By Amy Lester, Oklahoma Impact Team

OKLAHOMA CITY-- You've seen the commercials from the Lottery Commission, implying school districts use lottery money to buy new buses, textbooks and computers, but the Oklahoma Impact Team found out, that's not really the case.

"The commercials are terribly misleading," said Terry Simpson, Guthrie Public Schools Superintendent. "The lottery commercials about what's been bought and so forth, it's not true here."

Simpson and other administrators explained the lottery money Guthrie receives, $138,129 last year, goes directly to support a teacher pay raise. The legislature earmarked lottery funds for that purpose, several years ago. School districts receive lottery money lumped together with the rest of their state aid, not in a separate check.

"Those raises have to be paid for every year so basically that source of revenue has gone to that ever since the raises were given," said Dennis Schulz, Guthrie Public Schools Assistant Superintendent.

The legislature passed a bill back in 2006, putting the entire amount of appropriated lottery money for common education toward a one time $3,000 teacher pay raise. At the time, that was $52.9 million. Interestingly enough, the lottery came in $21.8 million short that year. Since then, K-12 has received roughly $30 million a year, which is not even close to what was earmarked for the raise.

"Since that was what the first money was used for, that's the way it's all used now," said Rep. Jerry McPeak, D-Warner. "It was supposed to be over and above but it isn't, it just simply is not."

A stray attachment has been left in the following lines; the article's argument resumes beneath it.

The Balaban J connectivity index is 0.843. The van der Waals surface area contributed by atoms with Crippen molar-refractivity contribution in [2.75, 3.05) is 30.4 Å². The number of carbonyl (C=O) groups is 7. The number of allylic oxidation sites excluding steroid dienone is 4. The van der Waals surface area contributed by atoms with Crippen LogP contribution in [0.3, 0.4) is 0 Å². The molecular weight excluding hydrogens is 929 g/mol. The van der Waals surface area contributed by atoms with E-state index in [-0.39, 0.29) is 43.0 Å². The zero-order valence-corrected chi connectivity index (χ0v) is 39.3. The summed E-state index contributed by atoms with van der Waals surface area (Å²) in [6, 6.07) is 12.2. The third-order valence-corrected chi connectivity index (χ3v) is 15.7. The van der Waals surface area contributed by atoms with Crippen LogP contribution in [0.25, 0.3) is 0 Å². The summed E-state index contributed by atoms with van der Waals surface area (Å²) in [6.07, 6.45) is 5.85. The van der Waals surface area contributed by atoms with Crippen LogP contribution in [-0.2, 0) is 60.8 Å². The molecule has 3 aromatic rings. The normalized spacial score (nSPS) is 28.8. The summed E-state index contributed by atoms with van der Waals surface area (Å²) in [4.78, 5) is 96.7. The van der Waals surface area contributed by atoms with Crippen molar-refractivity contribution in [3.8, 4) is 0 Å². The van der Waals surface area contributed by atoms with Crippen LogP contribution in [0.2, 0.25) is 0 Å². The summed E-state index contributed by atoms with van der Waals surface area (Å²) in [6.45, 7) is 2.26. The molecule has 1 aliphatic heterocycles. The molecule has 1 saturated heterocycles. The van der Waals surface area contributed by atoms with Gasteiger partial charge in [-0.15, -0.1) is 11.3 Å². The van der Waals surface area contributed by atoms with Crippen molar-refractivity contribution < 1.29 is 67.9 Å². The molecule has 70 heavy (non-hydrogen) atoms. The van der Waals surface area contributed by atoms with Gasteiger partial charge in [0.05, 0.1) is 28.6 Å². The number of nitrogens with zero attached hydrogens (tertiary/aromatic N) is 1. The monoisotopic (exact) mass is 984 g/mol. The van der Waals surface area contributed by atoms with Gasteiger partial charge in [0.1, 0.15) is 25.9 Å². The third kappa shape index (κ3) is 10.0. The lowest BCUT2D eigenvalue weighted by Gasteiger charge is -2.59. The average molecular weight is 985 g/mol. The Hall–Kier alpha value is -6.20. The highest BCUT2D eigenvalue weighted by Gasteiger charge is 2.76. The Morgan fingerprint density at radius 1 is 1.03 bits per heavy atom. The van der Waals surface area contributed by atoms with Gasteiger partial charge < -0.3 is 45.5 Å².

Rep. McPeak did not vote for the bill. So, to find out more about how this happened, the Oklahoma Impact Team went to one of the bill's authors, former Sen. Johnnie Crutchfield.

"I wouldn't change it. If I could go back and redo it, I'd still be supporting the same thing," said Crutchfield.

Crutchfield said he always thought of lottery money as one piece of the pie, the legislature had to work with, when it came to education. He insisted, if the lottery money was not earmarked for the raise, the raise would not have ever happened, and Oklahoma would be losing more teachers to higher paying states.

"If someone feels that they were lied to, misled or whatever, I would say, I'm sorry you feel that way," said Crutchfield. "I feel like it stayed within the guidelines of what it was supposed to be used for."

While no one the Oklahoma Impact Team talked to questioned the need for the raise, everyone said they thought the lottery money would be used as discretionary funds, allowing districts to spend money as they choose. Having that extra money now could make a difference for districts that are struggling during these tough economic times.

"We wish it wasn't something obligated, certainly would help us right now," said Terry Simpson, Guthrie Schools Superintendent.

How the Lottery Money is Distributed

Only 35 percent of total lottery revenues go to education-- the rest goes toward prizes and administrative costs. Of that 35 percent, common education (K-12) and higher education receive 45 percent each. The remaining 10 percent is split between the school consolidation fund and teachers' retirement.

I'm disappointed in actually the percentages that are dealt out to public schools," said voter Cassie Prince. "I just feel that we need to put more of the percentage of our money into public education."

The Lottery Commission wants to remove profit restrictions and make prizes larger, saying that will increase lottery sales.

Former Governor Henry supports the Commission's suggestion and stands by the fact that the lottery is contributing to education, even though it's not as much as originally predicted.